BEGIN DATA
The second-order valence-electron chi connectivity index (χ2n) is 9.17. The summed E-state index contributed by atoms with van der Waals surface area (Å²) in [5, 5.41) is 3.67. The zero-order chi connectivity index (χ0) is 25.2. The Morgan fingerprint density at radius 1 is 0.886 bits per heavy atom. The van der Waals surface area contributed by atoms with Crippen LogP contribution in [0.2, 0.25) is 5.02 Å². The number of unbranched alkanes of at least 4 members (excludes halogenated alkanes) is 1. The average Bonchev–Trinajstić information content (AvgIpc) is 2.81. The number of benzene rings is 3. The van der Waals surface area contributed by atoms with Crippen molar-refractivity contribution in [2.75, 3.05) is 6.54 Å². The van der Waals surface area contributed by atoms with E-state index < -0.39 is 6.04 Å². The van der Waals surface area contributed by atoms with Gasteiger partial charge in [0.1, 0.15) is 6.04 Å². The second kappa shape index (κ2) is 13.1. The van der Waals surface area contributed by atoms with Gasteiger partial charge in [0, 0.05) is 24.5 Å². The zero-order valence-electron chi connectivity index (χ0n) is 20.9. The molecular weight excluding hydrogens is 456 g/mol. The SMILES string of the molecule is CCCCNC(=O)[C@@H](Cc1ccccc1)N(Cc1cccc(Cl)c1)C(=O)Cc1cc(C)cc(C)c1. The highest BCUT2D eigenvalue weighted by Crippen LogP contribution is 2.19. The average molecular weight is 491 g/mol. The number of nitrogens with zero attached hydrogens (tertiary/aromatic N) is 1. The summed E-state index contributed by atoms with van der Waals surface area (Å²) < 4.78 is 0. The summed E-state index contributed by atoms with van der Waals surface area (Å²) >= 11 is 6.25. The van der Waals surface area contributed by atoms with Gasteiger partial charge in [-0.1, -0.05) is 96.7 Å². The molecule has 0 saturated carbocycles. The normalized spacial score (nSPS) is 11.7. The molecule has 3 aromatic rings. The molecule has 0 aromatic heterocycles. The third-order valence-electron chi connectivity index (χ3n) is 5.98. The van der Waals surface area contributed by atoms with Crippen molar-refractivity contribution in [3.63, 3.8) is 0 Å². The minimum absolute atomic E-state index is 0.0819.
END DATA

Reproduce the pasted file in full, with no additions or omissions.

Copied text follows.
The second-order valence-electron chi connectivity index (χ2n) is 9.17. The summed E-state index contributed by atoms with van der Waals surface area (Å²) in [5, 5.41) is 3.67. The zero-order chi connectivity index (χ0) is 25.2. The Morgan fingerprint density at radius 1 is 0.886 bits per heavy atom. The van der Waals surface area contributed by atoms with Crippen LogP contribution in [0.2, 0.25) is 5.02 Å². The number of unbranched alkanes of at least 4 members (excludes halogenated alkanes) is 1. The average Bonchev–Trinajstić information content (AvgIpc) is 2.81. The number of benzene rings is 3. The van der Waals surface area contributed by atoms with Crippen molar-refractivity contribution in [2.75, 3.05) is 6.54 Å². The van der Waals surface area contributed by atoms with E-state index < -0.39 is 6.04 Å². The van der Waals surface area contributed by atoms with Gasteiger partial charge in [0.1, 0.15) is 6.04 Å². The second kappa shape index (κ2) is 13.1. The van der Waals surface area contributed by atoms with Gasteiger partial charge in [0, 0.05) is 24.5 Å². The zero-order valence-electron chi connectivity index (χ0n) is 20.9. The molecular weight excluding hydrogens is 456 g/mol. The SMILES string of the molecule is CCCCNC(=O)[C@@H](Cc1ccccc1)N(Cc1cccc(Cl)c1)C(=O)Cc1cc(C)cc(C)c1. The highest BCUT2D eigenvalue weighted by Crippen LogP contribution is 2.19. The average molecular weight is 491 g/mol. The number of nitrogens with zero attached hydrogens (tertiary/aromatic N) is 1. The summed E-state index contributed by atoms with van der Waals surface area (Å²) < 4.78 is 0. The summed E-state index contributed by atoms with van der Waals surface area (Å²) >= 11 is 6.25. The van der Waals surface area contributed by atoms with Gasteiger partial charge in [-0.1, -0.05) is 96.7 Å². The molecule has 0 saturated carbocycles. The normalized spacial score (nSPS) is 11.7. The molecule has 3 aromatic rings. The molecule has 0 aromatic heterocycles. The third-order valence-electron chi connectivity index (χ3n) is 5.98. The van der Waals surface area contributed by atoms with Crippen molar-refractivity contribution in [3.63, 3.8) is 0 Å². The minimum absolute atomic E-state index is 0.0819.